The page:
Moving Day - Solution

The first thing we notice is that the choices for the basketballs, volleyballs, baseballs, and golf balls are all independent: how Leslie assigns one type of ball to the different trucks doesn’t restrict how she might assign a different type of ball to the different trucks. So we can start with just the basketballs and hope that we can re-use our technique on the other kinds of balls.

Examining just the basketballs, we next might notice that all the balls are the same: they’re indistinguishable. The trucks, on the other hand, are numbered and therefore are distinguishable. That means assigning all 9 basketballs to Truck 1 is different from assigning all 9 basketballs to Truck 5, but if two trucks both contain basketballs, swapping a basketball from one truck with a basketball from the other truck doesn’t change anything.

How does this help us? It means that Leslie can line up all the basketballs in a row, put down “dividers” at some points in the lineup, and give the resulting groups basketballs in between the dividers to the corresponding trucks. What’s clever about this setup is that Leslie’s choice of where the dividers are placed corresponds exactly to an assignment of basketballs to trucks. In particular, basketballs are still indistinguishable (swapping two of them in the lineup doesn’t change anything about the placement of the dividers) and trucks are still distinguishable (to change which trucks get which numbers of basketballs, you have to change where the dividers are placed).

Okay, so now we’ve lined up all the basketballs and we’re choosing where to put the dividers. How many dividers do we need? After a bit of thinking, we decide that 4 is plenty: there are 5 trucks, so there are 4 “gaps between the trucks.” The groups of basketballs at either end of the lineup won’t have a divider on the other side of them, but that’s fine – we’ll just know that when we get to the end of the line, we’re done with the group. Here’s what this looks like: to assign 1 basketball to Truck 1, 3 to Truck 2, 2 each to Trucks 3 and 4, and 1 to Truck 5, Leslie can place dividers like so:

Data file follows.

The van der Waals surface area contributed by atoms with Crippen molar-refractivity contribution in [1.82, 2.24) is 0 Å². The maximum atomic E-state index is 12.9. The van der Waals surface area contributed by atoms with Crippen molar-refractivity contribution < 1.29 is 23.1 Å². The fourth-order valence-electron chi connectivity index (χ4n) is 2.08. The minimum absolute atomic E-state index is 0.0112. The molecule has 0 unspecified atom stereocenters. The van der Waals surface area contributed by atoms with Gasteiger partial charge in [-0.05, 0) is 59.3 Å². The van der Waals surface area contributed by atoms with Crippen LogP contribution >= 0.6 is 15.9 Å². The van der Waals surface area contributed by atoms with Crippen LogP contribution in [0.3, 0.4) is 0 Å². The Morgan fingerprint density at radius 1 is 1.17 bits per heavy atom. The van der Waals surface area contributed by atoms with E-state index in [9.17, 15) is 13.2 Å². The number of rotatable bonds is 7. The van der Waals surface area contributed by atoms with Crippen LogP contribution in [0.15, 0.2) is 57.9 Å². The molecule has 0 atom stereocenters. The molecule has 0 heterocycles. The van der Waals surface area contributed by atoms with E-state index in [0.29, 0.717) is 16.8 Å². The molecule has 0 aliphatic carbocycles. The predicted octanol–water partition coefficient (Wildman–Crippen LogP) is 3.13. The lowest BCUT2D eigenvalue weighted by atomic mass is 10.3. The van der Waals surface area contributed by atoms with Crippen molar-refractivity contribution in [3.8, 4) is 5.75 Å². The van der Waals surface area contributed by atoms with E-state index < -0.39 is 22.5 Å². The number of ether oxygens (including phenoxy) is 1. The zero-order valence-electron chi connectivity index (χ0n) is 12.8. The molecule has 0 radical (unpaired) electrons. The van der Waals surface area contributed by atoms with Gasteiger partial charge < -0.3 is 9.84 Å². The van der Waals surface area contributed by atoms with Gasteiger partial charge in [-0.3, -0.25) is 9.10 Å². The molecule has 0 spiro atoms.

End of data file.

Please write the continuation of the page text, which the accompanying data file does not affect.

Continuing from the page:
“I get it,” you might say at this point. “There are 9 basketballs, so there are 8 ‘gaps between the basketballs’ in which the dividers might go, and we want to pick 4 of these gaps to contain dividers, so there are ${8 \choose 4}$ ways to do this.”

Hold on, though! You’re close, but there’s a catch: some trucks might not be assigned any basketballs at all. This corresponds to having multiple dividers in the same “gap between basketballs” or having one or more dividers at the end of a row. For instance, to assign 3 basketballs to Truck 1, 1 to Truck 2, 5 to Truck 4, and none to Trucks 3 or 5, Leslie can place dividers like so:

So we’re not quite done. Here’s how we fix it: we put down 9 + 4 “placeholders” that could each hold either a basketball or a divider. Then we choose 4 of those placeholders to contain dividers, and the rest of the placeholders will contain basketballs. Now we can have two dividers in adjacent placeholders, meaning a truck with zero basketballs. Think this over some more and make sure you understand why this fixes the problem in our first attempted solution.

So there are ${9+4 \choose 4}$ ways to assign the basketballs to the 5 trucks. Does this approach work for the other types of balls also? Luckily, yes! Following the same reasoning, we can determine that there are ${61+4 \choose 4}$ ways to assign the volleyballs, ${88+4 \choose 4}$ ways to assign the baseballs, and ${323+4 \choose 4}$ ways to assign the golf balls. Since all of these choices are independent, we multiply them to get a final answer of

$$ {13 \choose 4}{65 \choose 4}{92 \choose 4}{327 \choose 4} $$

ways to assign all the balls to the five trucks. That’s a pretty big number!

(By the way, this kind of problem comes up fairly often when counting things. You might see it called “balls in boxes” or “stars and bars” in other contexts.)

As a twist on the problem, suppose the driver of Truck 3 really doesn’t like golf and doesn’t want to transport any of the golf balls. Now how many ways are there for Leslie to assign the balls to the trucks? Can you find the general formula for the number of ways to assign balls to trucks if there are $n$ indistinguishable balls and $k$ distinguishable trucks?